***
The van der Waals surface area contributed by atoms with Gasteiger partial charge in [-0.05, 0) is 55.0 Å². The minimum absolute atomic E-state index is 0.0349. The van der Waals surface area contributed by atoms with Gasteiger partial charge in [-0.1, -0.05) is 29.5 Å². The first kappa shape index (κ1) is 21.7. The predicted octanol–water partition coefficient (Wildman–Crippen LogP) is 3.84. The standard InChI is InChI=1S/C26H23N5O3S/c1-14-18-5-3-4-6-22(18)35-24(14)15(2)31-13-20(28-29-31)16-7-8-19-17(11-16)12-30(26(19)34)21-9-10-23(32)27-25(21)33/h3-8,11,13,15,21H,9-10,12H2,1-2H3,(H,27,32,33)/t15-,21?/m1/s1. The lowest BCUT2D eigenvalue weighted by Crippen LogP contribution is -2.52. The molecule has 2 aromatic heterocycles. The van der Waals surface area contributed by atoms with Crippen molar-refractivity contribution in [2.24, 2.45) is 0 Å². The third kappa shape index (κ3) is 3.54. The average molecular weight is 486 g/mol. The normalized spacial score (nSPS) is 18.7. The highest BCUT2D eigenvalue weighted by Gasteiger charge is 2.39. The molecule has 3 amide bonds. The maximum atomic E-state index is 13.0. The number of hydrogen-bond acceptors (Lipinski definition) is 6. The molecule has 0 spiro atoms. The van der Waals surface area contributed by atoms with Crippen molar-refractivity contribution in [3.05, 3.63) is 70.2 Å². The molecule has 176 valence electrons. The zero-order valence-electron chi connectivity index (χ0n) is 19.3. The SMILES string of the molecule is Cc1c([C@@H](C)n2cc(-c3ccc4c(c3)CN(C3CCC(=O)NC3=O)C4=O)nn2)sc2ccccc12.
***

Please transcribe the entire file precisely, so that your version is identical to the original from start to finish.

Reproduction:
The van der Waals surface area contributed by atoms with Gasteiger partial charge in [-0.05, 0) is 55.0 Å². The minimum absolute atomic E-state index is 0.0349. The van der Waals surface area contributed by atoms with Gasteiger partial charge in [-0.1, -0.05) is 29.5 Å². The first kappa shape index (κ1) is 21.7. The predicted octanol–water partition coefficient (Wildman–Crippen LogP) is 3.84. The standard InChI is InChI=1S/C26H23N5O3S/c1-14-18-5-3-4-6-22(18)35-24(14)15(2)31-13-20(28-29-31)16-7-8-19-17(11-16)12-30(26(19)34)21-9-10-23(32)27-25(21)33/h3-8,11,13,15,21H,9-10,12H2,1-2H3,(H,27,32,33)/t15-,21?/m1/s1. The lowest BCUT2D eigenvalue weighted by Crippen LogP contribution is -2.52. The molecule has 2 aromatic heterocycles. The van der Waals surface area contributed by atoms with Crippen molar-refractivity contribution in [2.24, 2.45) is 0 Å². The third kappa shape index (κ3) is 3.54. The average molecular weight is 486 g/mol. The normalized spacial score (nSPS) is 18.7. The highest BCUT2D eigenvalue weighted by Gasteiger charge is 2.39. The molecule has 3 amide bonds. The maximum atomic E-state index is 13.0. The number of hydrogen-bond acceptors (Lipinski definition) is 6. The molecule has 0 spiro atoms. The van der Waals surface area contributed by atoms with Crippen molar-refractivity contribution in [3.05, 3.63) is 70.2 Å². The molecule has 176 valence electrons. The zero-order valence-electron chi connectivity index (χ0n) is 19.3. The SMILES string of the molecule is Cc1c([C@@H](C)n2cc(-c3ccc4c(c3)CN(C3CCC(=O)NC3=O)C4=O)nn2)sc2ccccc12.